Learn about Power Query formulas
Important This article applies to Power Query, a data analysis feature available for Excel that lets you discover, combine and refine data. You may need to enable Power Query in Excel. You can also download and install the most recent version of Power Query for Excel, which automatically enables it. Power Query technology is also built into the Power BI Designer, which is a stand-alone report authoring and data transformation tool for Power BI.
With Microsoft Power Query for Excel, you can add custom columns to your queries. For more information about custom columns, see Insert a custom column into a table. The Power Query Formula Language provides a wide variety of formulas that are used to build complex expressions.
Power Query formulas can be written or modified in the Query Editor, by using the formula bar.
To show the formula bar:
Click Settings > Show Formula Bar in the Query Editor.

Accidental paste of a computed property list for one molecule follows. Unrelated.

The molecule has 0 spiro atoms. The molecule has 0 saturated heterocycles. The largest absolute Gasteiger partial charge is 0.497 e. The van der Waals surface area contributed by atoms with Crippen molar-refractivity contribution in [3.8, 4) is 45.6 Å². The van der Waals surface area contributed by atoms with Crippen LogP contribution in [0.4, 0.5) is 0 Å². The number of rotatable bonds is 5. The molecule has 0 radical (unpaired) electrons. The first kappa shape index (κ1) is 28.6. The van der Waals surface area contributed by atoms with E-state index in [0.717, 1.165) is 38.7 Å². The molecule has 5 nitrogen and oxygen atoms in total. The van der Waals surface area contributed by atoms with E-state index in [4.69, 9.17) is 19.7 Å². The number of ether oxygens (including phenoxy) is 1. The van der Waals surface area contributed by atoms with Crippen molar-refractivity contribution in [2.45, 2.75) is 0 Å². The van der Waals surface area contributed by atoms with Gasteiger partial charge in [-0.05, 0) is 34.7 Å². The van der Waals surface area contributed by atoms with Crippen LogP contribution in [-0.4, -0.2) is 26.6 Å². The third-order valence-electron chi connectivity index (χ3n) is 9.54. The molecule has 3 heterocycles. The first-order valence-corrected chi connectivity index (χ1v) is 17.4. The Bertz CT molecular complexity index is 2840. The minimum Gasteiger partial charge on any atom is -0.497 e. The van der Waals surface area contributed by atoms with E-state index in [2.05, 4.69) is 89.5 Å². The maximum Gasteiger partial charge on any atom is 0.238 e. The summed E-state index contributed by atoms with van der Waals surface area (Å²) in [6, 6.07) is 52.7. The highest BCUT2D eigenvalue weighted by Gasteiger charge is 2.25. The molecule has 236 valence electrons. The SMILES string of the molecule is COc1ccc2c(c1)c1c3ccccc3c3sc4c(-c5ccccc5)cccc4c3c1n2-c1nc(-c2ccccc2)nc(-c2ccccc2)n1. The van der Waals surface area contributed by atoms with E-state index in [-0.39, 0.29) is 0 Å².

Note For a very quick video on how to display Query Editor, see the end of this article.
Power Query provides a powerful data query and shaping experience for Excel that encompasses many capabilities. A core capability of Power Query is to filter and reshape data from a large collection of data sources. Any such data query is expressed using the Power Query Formula Language. To learn about the Power Query Formula Language:
Power Query formula categories – Concise Power Query formula reference with syntax, arguments, remarks, and examples for all formulas.
Microsoft Power Query for Excel Formula Language Specification (PDF) – Comprehensive explanation of the Power Query Formula Language (informally known as "M"). Power Query embeds M documents in Excel workbooks to enable repeatable mashup of data.
Power Query Formula Library Specification (PDF) – Concise Power Query formula reference with syntax, arguments, remarks, and examples for all formulas.
Note The Query Editor only appears when you load, edit, or create a new query using Power Query. The following video shows the Query Editor window appearing after editing a query from an Excel workbook. To view the Query Editor without loading or editing an existing workbook query, from the Get External Data section in the Power Query ribbon tab, select From Other Sources > Blank Query. The following video shows one way to display the Query Editor.